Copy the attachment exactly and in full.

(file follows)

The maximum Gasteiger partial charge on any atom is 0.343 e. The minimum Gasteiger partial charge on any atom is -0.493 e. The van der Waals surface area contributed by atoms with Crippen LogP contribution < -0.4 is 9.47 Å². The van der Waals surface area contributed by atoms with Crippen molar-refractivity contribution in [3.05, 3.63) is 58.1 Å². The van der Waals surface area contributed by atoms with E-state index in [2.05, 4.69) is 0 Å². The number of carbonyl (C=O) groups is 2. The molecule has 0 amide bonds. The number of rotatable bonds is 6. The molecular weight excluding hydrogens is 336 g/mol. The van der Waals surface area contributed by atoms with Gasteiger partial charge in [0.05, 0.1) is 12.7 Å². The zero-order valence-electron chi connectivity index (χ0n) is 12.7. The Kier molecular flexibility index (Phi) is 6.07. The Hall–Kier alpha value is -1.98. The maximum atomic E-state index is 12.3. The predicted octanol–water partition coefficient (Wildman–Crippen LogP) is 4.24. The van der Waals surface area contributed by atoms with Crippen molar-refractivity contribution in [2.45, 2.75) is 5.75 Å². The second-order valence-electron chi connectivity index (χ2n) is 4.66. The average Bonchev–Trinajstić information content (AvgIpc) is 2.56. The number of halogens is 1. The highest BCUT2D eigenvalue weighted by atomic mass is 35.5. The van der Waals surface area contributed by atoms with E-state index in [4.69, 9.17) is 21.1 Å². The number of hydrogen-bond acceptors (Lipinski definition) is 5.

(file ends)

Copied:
The maximum Gasteiger partial charge on any atom is 0.343 e. The minimum Gasteiger partial charge on any atom is -0.493 e. The van der Waals surface area contributed by atoms with Crippen LogP contribution < -0.4 is 9.47 Å². The van der Waals surface area contributed by atoms with Crippen molar-refractivity contribution in [3.05, 3.63) is 58.1 Å². The van der Waals surface area contributed by atoms with E-state index in [2.05, 4.69) is 0 Å². The number of carbonyl (C=O) groups is 2. The molecule has 0 amide bonds. The number of rotatable bonds is 6. The molecular weight excluding hydrogens is 336 g/mol. The van der Waals surface area contributed by atoms with Gasteiger partial charge in [0.05, 0.1) is 12.7 Å². The zero-order valence-electron chi connectivity index (χ0n) is 12.7. The Kier molecular flexibility index (Phi) is 6.07. The Hall–Kier alpha value is -1.98. The maximum atomic E-state index is 12.3. The predicted octanol–water partition coefficient (Wildman–Crippen LogP) is 4.24. The van der Waals surface area contributed by atoms with Crippen molar-refractivity contribution in [2.45, 2.75) is 5.75 Å². The second-order valence-electron chi connectivity index (χ2n) is 4.66. The average Bonchev–Trinajstić information content (AvgIpc) is 2.56. The number of halogens is 1. The highest BCUT2D eigenvalue weighted by atomic mass is 35.5. The van der Waals surface area contributed by atoms with E-state index in [4.69, 9.17) is 21.1 Å². The number of hydrogen-bond acceptors (Lipinski definition) is 5.